A veteran took his own life in a VA hospital parking lot over the weekend as the military scrambles to address the suicide epidemic.
The veteran, whose name has not been released, committed suicide in the visitor parking structure at the Charles George VA Medical Center in North Carolina Sunday morning, according to Military.com.
VA officials released a statement saying, “We are saddened by this loss and extend our deepest condolences to the Veteran’s family, friends and caregivers.”
The statement went on to say, “Charles George VA Medical Center and its community outpatient clinics at Hickory, Rutherford County, and Franklin have many services for Veterans who are struggling with mental health concerns, such as depression, post-traumatic stress, anxiety, military sexual trauma, and substance use disorders.”
Officials from the Charles George VA facility said suicide prevention is the administration’s “number one clinical priority.”
The Asheville Police Department is investigating the death. No information about the veteran has been released.
The suicide took place just one day after the Pentagon and Department of Veterans Affairs concluded a suicide prevention conference in Denver, Colorado from Aug. 1 to 3.
The nation has seen a recent pattern in veteran suicides that have taken place in various VA facilities and parking lots.
Nineteen veteran suicides at the VA facilities took place between October 2017 and November 2018. Seven occurred in VA parking lots.
According to Dr. Richard Stone, the executive in charge of the Veterans Health Administration, there has been an excess of 260 suicide attempts at VA facilities in an unspecified time frame, but staff were able to prevent the success of approximately 240 of them.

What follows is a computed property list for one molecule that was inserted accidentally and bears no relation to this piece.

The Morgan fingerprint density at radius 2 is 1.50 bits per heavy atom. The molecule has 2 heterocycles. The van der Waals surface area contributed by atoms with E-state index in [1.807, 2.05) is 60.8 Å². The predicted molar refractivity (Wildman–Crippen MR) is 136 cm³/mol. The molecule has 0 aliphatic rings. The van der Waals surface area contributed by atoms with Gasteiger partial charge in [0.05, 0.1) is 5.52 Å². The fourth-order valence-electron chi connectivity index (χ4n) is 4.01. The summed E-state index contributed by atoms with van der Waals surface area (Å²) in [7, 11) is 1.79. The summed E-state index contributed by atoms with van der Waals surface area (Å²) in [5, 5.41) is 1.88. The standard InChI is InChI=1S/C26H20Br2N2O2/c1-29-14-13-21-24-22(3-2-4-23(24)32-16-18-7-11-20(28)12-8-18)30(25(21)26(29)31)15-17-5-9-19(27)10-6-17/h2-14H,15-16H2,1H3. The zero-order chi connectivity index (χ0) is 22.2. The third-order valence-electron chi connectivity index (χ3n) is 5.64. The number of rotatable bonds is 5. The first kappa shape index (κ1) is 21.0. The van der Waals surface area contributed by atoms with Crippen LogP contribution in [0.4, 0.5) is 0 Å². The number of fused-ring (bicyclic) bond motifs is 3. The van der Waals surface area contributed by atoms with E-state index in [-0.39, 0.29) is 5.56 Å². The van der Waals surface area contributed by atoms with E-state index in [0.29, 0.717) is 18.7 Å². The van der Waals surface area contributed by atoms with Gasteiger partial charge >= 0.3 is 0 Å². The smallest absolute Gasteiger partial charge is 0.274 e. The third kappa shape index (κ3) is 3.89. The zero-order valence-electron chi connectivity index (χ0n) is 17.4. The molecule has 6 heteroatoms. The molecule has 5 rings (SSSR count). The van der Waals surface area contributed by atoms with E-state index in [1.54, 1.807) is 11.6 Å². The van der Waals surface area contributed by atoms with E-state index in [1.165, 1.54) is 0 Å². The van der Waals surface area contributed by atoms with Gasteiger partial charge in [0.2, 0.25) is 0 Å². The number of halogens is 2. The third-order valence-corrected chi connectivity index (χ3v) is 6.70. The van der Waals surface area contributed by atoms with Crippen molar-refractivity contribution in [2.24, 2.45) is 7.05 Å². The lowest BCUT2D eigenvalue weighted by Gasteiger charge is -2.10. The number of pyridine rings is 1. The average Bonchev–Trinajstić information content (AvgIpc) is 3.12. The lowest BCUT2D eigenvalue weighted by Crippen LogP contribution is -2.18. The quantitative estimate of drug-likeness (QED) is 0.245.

Dr. Stone told a committee in April, “the nation as a whole must ask itself where society had failed these veterans — a question without a simple answer,” Military.com reported.
There are about 20 veteran suicides daily and “approximately 14 are among veterans who have never been in contact with the VA. Of those 14, about three are Guard and Reserve members who were never activated,” Stone said.
Stone noted, “they [currently] aren’t a veteran but if we can take and extend emergency services to [those with] other than honorable discharges, we sure ought to be able to offer those services to never-activated Guardsmen and Reservists.”
Stone concluded, “If you’ve got a cellphone in your hand, take that cell phone out and put in the following number: 1-800-273-8255.”
The Veterans Crisis Hotline is staffed 24 hours a day, seven days a week. Services also are available online at www.veteranscrisisline.net or by text, 838255.